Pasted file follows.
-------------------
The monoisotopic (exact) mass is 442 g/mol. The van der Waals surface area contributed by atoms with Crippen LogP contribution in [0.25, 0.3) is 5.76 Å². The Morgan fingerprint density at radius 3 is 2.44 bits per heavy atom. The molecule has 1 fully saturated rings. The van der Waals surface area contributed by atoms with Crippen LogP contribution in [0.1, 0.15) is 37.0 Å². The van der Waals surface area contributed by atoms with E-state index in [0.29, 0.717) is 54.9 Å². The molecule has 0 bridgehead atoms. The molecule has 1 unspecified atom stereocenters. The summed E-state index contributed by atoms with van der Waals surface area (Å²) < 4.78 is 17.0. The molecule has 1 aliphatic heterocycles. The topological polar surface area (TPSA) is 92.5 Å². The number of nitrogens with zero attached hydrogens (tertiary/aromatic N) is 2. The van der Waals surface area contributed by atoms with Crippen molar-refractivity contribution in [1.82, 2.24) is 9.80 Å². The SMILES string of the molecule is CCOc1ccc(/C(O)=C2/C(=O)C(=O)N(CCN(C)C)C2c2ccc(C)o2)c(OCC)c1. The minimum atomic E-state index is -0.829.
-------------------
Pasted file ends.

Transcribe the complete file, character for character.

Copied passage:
The monoisotopic (exact) mass is 442 g/mol. The van der Waals surface area contributed by atoms with Crippen LogP contribution in [0.25, 0.3) is 5.76 Å². The Morgan fingerprint density at radius 3 is 2.44 bits per heavy atom. The molecule has 1 fully saturated rings. The van der Waals surface area contributed by atoms with Crippen LogP contribution in [0.1, 0.15) is 37.0 Å². The van der Waals surface area contributed by atoms with E-state index in [0.29, 0.717) is 54.9 Å². The molecule has 0 bridgehead atoms. The molecule has 1 unspecified atom stereocenters. The summed E-state index contributed by atoms with van der Waals surface area (Å²) < 4.78 is 17.0. The molecule has 1 aliphatic heterocycles. The topological polar surface area (TPSA) is 92.5 Å². The number of nitrogens with zero attached hydrogens (tertiary/aromatic N) is 2. The van der Waals surface area contributed by atoms with Crippen molar-refractivity contribution in [1.82, 2.24) is 9.80 Å². The SMILES string of the molecule is CCOc1ccc(/C(O)=C2/C(=O)C(=O)N(CCN(C)C)C2c2ccc(C)o2)c(OCC)c1. The minimum atomic E-state index is -0.829.